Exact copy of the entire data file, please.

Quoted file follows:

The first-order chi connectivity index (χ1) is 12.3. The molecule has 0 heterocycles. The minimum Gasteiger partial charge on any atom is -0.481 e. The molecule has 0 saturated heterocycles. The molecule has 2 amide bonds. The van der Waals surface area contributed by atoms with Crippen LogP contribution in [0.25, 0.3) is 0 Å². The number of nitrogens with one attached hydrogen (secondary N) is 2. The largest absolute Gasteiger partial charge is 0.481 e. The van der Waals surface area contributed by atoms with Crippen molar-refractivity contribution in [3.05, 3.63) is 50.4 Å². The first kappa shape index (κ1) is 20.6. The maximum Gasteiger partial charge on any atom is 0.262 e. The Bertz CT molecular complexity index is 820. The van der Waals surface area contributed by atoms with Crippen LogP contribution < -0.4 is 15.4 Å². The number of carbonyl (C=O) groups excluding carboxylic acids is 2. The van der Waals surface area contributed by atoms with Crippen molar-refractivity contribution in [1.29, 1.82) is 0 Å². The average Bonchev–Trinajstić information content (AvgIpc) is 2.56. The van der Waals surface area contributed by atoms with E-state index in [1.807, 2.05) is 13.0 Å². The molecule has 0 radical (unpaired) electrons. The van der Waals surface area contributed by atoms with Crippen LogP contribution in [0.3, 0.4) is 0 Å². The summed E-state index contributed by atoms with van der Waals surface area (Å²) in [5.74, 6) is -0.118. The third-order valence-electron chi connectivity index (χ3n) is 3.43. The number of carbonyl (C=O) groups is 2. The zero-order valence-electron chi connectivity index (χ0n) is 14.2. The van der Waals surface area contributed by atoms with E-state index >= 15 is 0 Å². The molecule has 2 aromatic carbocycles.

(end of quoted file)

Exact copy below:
The first-order chi connectivity index (χ1) is 12.3. The molecule has 0 heterocycles. The minimum Gasteiger partial charge on any atom is -0.481 e. The molecule has 0 saturated heterocycles. The molecule has 2 amide bonds. The van der Waals surface area contributed by atoms with Crippen LogP contribution in [0.25, 0.3) is 0 Å². The number of nitrogens with one attached hydrogen (secondary N) is 2. The largest absolute Gasteiger partial charge is 0.481 e. The van der Waals surface area contributed by atoms with Crippen molar-refractivity contribution in [3.05, 3.63) is 50.4 Å². The first kappa shape index (κ1) is 20.6. The maximum Gasteiger partial charge on any atom is 0.262 e. The Bertz CT molecular complexity index is 820. The van der Waals surface area contributed by atoms with Crippen LogP contribution < -0.4 is 15.4 Å². The number of carbonyl (C=O) groups excluding carboxylic acids is 2. The van der Waals surface area contributed by atoms with Crippen molar-refractivity contribution in [1.29, 1.82) is 0 Å². The average Bonchev–Trinajstić information content (AvgIpc) is 2.56. The van der Waals surface area contributed by atoms with E-state index in [1.807, 2.05) is 13.0 Å². The molecule has 0 radical (unpaired) electrons. The van der Waals surface area contributed by atoms with Crippen LogP contribution in [0.3, 0.4) is 0 Å². The summed E-state index contributed by atoms with van der Waals surface area (Å²) in [5.74, 6) is -0.118. The third-order valence-electron chi connectivity index (χ3n) is 3.43. The number of carbonyl (C=O) groups is 2. The zero-order valence-electron chi connectivity index (χ0n) is 14.2. The van der Waals surface area contributed by atoms with E-state index >= 15 is 0 Å². The molecule has 2 aromatic carbocycles.